Local tip: If you’re looking for more variety of trails (including more challenging ones) with less potential for tourists, detour to the Canmore Nordic Centre instead.

You can also hit the slopes in a tube at Mt. Norquay, the Banff ski resort. Banff boasts the largest tube park in Alberta at eight lanes. There is also a smaller play area for the kids who are too short for safe sliding on the big lanes. As of the 2018-19 ski season, Norquay has been keeping their tube park open on Friday and Saturday nights for night tubing.

After action-packed days of downhill skiing, cross-country skiing, and snow tubing, you’re going to need to warm up. The Banff hot springs are actually two springs, though only the Upper Hot Springs are open for bathing. They’re the iconic springs — you can even rent a retro bathing suit for Instagram worthy vacation shots.

Local tip: The lower Banff hot springs are closed for bathing to protect a rare species of snail, but they are still open for tours. Bring a camera!

Shoulder

Larch Hikes are a popular activity during the fall from Canmore to Banff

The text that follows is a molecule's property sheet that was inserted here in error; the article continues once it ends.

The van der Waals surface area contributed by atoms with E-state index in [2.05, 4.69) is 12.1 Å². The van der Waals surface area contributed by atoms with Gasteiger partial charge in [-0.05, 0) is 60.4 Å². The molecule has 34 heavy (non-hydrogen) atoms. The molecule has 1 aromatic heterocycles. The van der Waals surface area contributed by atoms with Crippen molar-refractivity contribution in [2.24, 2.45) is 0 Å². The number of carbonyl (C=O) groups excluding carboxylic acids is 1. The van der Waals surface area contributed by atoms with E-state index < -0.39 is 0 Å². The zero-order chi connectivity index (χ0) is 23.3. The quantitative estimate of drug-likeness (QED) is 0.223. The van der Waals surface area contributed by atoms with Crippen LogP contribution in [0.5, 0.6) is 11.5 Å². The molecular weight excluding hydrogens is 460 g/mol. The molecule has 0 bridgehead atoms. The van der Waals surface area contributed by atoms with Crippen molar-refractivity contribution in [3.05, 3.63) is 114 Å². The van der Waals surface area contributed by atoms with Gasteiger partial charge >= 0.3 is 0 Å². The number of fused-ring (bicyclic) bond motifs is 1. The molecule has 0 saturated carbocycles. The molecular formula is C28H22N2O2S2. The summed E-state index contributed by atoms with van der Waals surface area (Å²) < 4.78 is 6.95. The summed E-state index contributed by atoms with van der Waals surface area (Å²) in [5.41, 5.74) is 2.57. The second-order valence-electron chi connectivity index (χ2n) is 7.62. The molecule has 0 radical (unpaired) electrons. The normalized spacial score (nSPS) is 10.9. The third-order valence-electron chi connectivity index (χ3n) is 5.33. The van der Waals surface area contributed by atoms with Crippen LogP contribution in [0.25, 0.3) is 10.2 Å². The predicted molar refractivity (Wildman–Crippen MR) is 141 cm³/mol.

Photo Source: @brookieeet

In the spring, the ski resorts near Banff and Canmore host Slush Cup celebrations. Slush Cup parties and activities celebrate the melting snow and warming weather. Events tend to include swimsuit ski days, water-based obstacle races, live music, and a whole lot of party. Don’t forget your sunscreen!

In the fall, take a hike. Canmore’s cave tour, the Canyon Creek Ice Cave Trail, is a 13-kilometre long hike that takes you up into the mountains to see the local ice caves (and an abandoned mine!). Most of the trail is moderately easy, but the last stretch is steep.

Alternatively, why not take a Larch hike? Larch trees are the only pine trees that shed needles in the fall, turning a rich golden colour before they do. Larch trees are abundant in Canmore, but we think the best Larch hike is the route around Mt Lorette Ponds.

Where to Stay: Canmore or Banff?

We have vacation rentals in Banff National Park

Canmore and Banff are both unforgettable vacation spots. Staying in one means getting to experience the other. Picking between them has less to do with what you want to do and more with what vibe you want at the end of the day.

If you like lively nightlife, historical buildings, and are energized by meeting new people, consider staying in Banff. Our selection of vacation rentals in Banff gives you a choice between a resort near the town centre or cabins that are a little more secluded.

On the other hand, if you like charming cafes, quieter accommodations, and are looking to stay a little longer, Canmore is the place for you. It’s close enough to Banff that you can be in the action with just a short drive but ultimately is a little more laid back than the other with less international tourist scenes. Check out our selection of vacation rentals in the area!

No matter where you stay, from Canmore to Banff, Alberta’s gateway to the Rockies is waiting for you!